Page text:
Tennis Elbow Is Not Just for Tennis Players
A common injury in racquet sports, as well as occupations that involve repetitive activity, lateral epicondylitis (LE), otherwise known as tennis elbow, affects approximately 1% to 3% of the general population every year. Fortunately for LE sufferers, chiropractic care from the doctors, of Irondequoit Chiropractic Center, not only provides much-needed relief, but can also prevent this painful condition from returning.
While its name may suggest otherwise, less than 5% of elbow diagnoses are related to the sport of tennis. As the most common cause of elbow pain, tennis elbow results from repetitive wrist extensions that cause abrupt or slow tearing of the common extensor tendon, which is located where the forearm meets the elbow. Because these micro tears can hinder the body’s natural healing process and cause degeneration, inflammation may occur directly following an injury, but usually resolve with proper treatment.
Athletes and workers who participate in activities that require repetitive arm, elbow and wrist motion may experience tennis elbow, especially where improper biomechanics and poor posture are involved. Occupations and activities susceptible to LE include carpentry, bricklaying, tailoring, golfing, baseball, bowling and drumming. Those who frequently use a keyboard and mouse or shake hands more than usual, like politicians, are also at a higher risk of developing tennis elbow. It’s important to determine the cause of the problem as well as to relieve discomfort when treating this condition. The doctors at Irondequoit Chiropractic Center don’t just treat your symptoms but analyze why the problem is ccurring.
The pain associated with tennis elbow varies from mild to sharp, and in 75% of cases, the dominant arm is the one affected. LE usually presents as an ache on the outside of the elbow. If left untreated, tennis elbow can turn into chronic pain in a matter of weeks. Those with more severe cases of LE may have trouble performing even the simplest of tasks, like picking up a cup.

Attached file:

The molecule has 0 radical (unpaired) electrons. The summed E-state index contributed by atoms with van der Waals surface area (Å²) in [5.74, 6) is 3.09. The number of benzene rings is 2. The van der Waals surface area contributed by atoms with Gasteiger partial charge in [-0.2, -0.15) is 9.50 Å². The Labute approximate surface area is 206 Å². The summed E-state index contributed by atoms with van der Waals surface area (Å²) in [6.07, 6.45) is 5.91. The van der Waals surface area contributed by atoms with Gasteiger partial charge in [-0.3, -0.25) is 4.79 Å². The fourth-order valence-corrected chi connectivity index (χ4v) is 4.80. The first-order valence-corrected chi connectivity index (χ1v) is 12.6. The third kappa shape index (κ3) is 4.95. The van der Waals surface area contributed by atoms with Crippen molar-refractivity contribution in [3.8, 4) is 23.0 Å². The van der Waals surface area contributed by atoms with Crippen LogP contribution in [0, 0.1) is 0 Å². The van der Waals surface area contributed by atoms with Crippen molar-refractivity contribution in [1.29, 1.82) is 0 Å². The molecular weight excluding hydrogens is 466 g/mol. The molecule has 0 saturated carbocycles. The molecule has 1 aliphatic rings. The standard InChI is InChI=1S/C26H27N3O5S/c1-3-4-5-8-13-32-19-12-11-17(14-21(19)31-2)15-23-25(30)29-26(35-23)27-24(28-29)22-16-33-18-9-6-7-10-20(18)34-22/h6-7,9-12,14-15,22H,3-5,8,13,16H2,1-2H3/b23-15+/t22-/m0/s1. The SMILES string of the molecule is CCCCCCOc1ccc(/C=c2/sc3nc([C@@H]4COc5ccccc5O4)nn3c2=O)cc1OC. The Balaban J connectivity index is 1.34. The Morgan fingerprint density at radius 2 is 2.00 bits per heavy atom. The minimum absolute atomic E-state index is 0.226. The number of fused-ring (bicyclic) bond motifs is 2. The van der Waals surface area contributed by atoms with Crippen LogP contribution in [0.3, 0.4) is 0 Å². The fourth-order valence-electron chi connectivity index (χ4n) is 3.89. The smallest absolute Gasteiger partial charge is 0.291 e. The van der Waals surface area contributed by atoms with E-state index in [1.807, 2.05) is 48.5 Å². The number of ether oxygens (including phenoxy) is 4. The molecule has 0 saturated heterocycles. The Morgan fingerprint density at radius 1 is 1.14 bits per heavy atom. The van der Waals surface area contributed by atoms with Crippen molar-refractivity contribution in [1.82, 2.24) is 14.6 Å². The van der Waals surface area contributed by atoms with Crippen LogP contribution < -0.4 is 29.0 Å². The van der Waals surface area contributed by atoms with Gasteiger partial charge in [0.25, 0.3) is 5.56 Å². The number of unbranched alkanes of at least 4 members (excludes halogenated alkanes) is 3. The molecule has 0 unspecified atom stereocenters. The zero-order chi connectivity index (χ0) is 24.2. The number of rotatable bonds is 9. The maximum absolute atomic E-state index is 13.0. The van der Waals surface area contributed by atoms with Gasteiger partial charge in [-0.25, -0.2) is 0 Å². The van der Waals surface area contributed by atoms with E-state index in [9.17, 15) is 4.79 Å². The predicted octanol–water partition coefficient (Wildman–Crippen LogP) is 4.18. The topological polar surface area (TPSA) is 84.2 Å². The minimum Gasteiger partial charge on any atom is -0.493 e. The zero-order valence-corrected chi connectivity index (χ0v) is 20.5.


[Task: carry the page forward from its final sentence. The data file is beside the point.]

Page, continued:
When seeking treatment, doctors will perform a thorough exam, asking the patient to flex their arm, wrist and elbow to find the source of the pain. To rule out a fracture, dislocation, infection or neoplasm, physicians may order X-rays or other types of imaging tests, such as a MRI (magnetic resonance imaging).
The natural course of healing for LE may take months, but with an effective treatment plan, the symptoms may resolve much more quickly. Besides avoiding activities that involve repetitive wrist extension, those with LE may be prescribed a topical ointment that contains menthol, camphor or similar ingredients – for soothing relief.
Other common forms of treatment include adjustments, ice, strengthening exercises to improve mechanics, low-level laser therapy (LLLT), therapeutic ultrasound and elastic therapeutic tape, or kinesiology taping. In some cases, mobilization and manipulation of the elbow, cervical spine and wrist can immediately decrease pain, so those suffering from LE can get back to their daily activities. This return to normal function and everyday life is the ultimate goal of chiropractic treatment.
While many people only see chiropractors as back doctors, they are most accurately understood as neuromusculoskeletal specialists that employ a full range of treatments to alleviate the pain caused by tennis elbow. At Irondequoit Chiropractic Center in Rochester, NY, a team of chiropractors and licensed massage therapists can implement a targeted treatment plan that gets to the root of LE. To learn more about their chiropractic services, contact the office at 585-467-7070.